What Is a Bulged Disc?
Across the world, back pain impacts millions of people every year. Depending on the severity, back pain can seriously hinder one’s quality of life.
As the spine is a very complex structure, there are many types of back pain with various causes. The spine is made up of 24 vertebrae, where discs sit in between each vertebrae bone. These discs help absorb the shock and prevent painful bone-on-bone grinding. On the outer portion of the discs, tough cartilage helps maintain each disc’s shape and structure.
As the body ages, these discs face inevitable wear and tear; as time goes on, they become dehydrated and stiff. These changes can lead to the bulging of part of the disc, where the tough cartilage part sticks out, which may or may not cause pain.
This article will focus on back pain caused by a bulged disc, including what it is, the difference between a bulged disc and a herniated disc, and the top symptoms of a bulged disc. Let’s take a look!
What Is the Difference Between a Bulged Disc and a Herniated Disc?
Surprisingly, bulged and herniated discs aren’t necessarily the same. While a bulged disc often involves only the misplacement of the tough cartilage, a herniated disc, on the other hand, happens when this cartilage cracks, causing the inner and soft part of the disc to protrude outward. Herniated discs are frequently referred to as a “slipped disc” or a “ruptured disc.”
In fact, a herniated disc is more likely to cause increased pain due to the inner part of the disc protruding farther outward. Ultimately, for a proper diagnosis to be made (and confirmed), an MRI is typically performed.
3 Symptoms of a Bulged Disc
So, what tell-tale signs should you watch out for when it comes to a bulged disc?
While herniated and bulged discs are different, their symptoms are very similar. In fact, a bulging disc can lead to a herniated disc. So, while the symptoms below indicate a bulged disc, they may also suggest a herniated disc has occurred. This is why it’s always important to visit your doctor and gain a professional diagnosis. From there, you can determine the best plan of action toward recovery.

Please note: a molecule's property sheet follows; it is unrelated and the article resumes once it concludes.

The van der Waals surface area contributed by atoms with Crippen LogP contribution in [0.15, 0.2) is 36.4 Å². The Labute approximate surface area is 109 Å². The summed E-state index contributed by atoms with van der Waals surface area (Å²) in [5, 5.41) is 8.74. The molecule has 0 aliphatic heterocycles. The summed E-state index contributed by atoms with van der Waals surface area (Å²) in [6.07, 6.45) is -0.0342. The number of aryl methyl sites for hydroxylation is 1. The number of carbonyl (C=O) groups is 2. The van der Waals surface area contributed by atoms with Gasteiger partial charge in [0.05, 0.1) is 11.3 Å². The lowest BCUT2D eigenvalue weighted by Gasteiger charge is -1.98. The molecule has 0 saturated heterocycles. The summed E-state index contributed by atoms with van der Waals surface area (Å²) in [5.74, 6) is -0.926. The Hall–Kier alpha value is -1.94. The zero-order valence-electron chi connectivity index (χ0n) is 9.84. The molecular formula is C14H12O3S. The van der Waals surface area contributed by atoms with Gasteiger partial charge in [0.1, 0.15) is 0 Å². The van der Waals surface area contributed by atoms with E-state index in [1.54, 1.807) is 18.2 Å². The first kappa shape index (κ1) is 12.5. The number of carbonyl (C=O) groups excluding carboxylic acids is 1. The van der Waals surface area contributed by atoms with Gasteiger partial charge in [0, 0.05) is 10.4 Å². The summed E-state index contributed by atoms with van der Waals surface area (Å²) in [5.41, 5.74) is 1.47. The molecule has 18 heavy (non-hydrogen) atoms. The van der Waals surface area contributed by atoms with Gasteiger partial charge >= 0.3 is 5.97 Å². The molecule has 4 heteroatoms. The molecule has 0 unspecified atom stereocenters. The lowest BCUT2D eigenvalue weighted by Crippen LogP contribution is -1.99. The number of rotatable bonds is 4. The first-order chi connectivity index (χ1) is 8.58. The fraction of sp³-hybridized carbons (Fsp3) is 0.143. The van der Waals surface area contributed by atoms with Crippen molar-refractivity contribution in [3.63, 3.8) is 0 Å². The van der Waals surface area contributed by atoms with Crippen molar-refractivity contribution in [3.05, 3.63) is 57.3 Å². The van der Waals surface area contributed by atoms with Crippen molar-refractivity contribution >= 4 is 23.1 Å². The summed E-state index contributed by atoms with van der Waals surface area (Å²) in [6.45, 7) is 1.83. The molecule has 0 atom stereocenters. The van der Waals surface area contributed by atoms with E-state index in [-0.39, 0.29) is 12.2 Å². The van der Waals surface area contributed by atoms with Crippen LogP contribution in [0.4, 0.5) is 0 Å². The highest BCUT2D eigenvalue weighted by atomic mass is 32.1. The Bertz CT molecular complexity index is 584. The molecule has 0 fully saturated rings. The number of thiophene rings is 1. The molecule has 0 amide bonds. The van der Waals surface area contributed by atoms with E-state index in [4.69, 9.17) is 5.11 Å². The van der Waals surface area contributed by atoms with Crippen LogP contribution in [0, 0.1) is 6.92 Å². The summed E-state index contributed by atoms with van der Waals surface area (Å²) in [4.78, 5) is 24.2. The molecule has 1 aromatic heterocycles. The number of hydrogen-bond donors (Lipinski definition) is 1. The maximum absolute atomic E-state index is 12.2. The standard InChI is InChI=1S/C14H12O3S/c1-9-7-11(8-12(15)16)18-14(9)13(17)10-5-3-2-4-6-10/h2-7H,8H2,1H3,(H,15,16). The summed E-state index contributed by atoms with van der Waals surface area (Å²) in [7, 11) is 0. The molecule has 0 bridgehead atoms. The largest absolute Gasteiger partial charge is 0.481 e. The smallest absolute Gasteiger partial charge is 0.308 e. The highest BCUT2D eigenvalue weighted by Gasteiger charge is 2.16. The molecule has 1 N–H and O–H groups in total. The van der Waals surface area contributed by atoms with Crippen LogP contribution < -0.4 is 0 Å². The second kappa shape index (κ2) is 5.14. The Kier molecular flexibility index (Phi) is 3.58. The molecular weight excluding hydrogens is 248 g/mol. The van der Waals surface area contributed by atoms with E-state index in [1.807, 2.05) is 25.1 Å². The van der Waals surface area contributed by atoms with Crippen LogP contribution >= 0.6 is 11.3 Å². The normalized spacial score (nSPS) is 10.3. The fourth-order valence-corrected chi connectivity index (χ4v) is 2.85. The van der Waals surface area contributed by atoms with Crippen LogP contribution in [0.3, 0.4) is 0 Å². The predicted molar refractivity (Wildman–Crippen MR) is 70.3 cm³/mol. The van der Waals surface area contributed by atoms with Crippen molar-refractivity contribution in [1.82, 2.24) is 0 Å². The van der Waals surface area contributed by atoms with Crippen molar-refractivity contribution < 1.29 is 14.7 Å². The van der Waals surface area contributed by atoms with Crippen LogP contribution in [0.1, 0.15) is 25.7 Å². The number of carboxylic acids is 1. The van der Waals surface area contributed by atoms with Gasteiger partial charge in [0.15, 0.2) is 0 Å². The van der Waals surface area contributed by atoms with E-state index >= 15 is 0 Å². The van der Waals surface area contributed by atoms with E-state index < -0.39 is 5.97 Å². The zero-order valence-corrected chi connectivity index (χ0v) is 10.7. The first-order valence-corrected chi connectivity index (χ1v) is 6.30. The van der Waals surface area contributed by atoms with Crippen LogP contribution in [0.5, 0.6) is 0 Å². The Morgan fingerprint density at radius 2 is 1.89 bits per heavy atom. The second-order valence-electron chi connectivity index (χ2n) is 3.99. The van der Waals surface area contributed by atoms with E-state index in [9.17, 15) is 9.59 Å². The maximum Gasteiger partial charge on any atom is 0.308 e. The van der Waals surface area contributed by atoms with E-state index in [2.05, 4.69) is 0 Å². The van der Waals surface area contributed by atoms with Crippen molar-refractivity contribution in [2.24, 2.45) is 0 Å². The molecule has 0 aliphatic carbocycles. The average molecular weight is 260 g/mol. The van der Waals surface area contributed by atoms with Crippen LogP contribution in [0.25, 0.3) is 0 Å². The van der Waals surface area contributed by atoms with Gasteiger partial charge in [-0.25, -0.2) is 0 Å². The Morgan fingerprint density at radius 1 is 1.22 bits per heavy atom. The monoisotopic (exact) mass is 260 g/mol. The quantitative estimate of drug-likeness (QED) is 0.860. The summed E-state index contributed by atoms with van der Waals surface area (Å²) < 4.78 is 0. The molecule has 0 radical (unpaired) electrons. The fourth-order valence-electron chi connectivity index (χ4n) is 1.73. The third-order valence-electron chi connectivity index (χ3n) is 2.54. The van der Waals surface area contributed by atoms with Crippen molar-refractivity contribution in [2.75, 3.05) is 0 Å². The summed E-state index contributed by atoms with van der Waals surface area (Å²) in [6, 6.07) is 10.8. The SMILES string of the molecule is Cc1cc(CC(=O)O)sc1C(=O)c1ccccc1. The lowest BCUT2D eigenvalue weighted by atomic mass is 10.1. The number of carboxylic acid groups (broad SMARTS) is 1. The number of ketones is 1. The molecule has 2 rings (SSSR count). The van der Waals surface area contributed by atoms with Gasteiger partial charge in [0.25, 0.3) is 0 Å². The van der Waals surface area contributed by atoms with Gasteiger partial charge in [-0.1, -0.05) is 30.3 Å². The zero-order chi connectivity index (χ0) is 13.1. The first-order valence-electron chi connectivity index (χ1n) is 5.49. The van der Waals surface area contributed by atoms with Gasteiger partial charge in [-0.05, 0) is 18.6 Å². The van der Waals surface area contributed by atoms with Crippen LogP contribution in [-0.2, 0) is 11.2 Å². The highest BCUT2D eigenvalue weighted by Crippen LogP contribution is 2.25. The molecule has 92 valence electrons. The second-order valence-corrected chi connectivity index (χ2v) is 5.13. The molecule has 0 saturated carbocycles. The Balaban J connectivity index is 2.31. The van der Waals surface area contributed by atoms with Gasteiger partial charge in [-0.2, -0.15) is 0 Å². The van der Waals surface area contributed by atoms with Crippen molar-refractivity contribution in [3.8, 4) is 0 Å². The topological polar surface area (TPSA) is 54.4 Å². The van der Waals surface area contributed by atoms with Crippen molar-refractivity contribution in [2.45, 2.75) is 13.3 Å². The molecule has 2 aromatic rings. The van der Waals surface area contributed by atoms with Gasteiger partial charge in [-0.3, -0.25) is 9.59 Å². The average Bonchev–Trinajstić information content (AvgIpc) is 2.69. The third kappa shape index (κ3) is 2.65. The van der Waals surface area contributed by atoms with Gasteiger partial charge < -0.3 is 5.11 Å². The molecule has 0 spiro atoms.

1. Pain When Sitting
Typically, bulged or herniated disc symptoms tend to get aggravated by sitting or certain activities. This is often true because these more commonly occur in the lower back, which often comes under stress when seated.
If your discs are out of alignment, sitting puts more pressure on them, increasing pain. This pain may also start in your lower back and extend down to your legs if a nerve is getting pinched or not. However, some individuals may only have aches and pains occurring in their lower back.
Sciatica is the term used to refer to neural pain that happens when the sciatic nerve (the longest nerve in the body that runs from the low back and down the legs) becomes irritated or compressed. For instance, the disc may press directly on the sciatic nerve, or it may release chemicals that cause inflammation which then presses on the sciatic nerve.
Many individuals describe this symptom as a “burning” or “tingling” or “numbness” type of sensation that impacts the front or back of the legs. Usually, sciatica only impacts one leg at a time but it can occur in both under rare circumstances.
3. Pain with Specific Activities
Pain due to a bulged disc may get worse when you sneeze, cough, push or pull a heavy object, lift a heavy object, or bend forward. Usually, these movements are followed by sudden pain in the lower back.
Some individuals may also have muscle weakness, but this is often in more severe cases of a slipped or herniated disc. If you ever experience loss of function or loss of bladder or bowel control, it’s important to seek immediate medical attention.
Getting the Help You Need
If you have experienced any of the symptoms above, you should consider seeing your doctor or physical therapist. Your doctor or physiotherapist can perform a thorough assessment and get to the root of your problem.
Furthermore, it’s crucial not to rest for long durations with back pain. In fact, resting can make the pain worse. Walking and performing stretches that don’t aggravate the pain are best. Before your doctor’s appointment, you might also benefit from over-the-counter pain medications or anti-inflammatories to help reduce the pain and make it manageable. However, it is also important to note that NSAIDs should never be taken long-term due to side effects, like ulcers, that can arise with chronic use.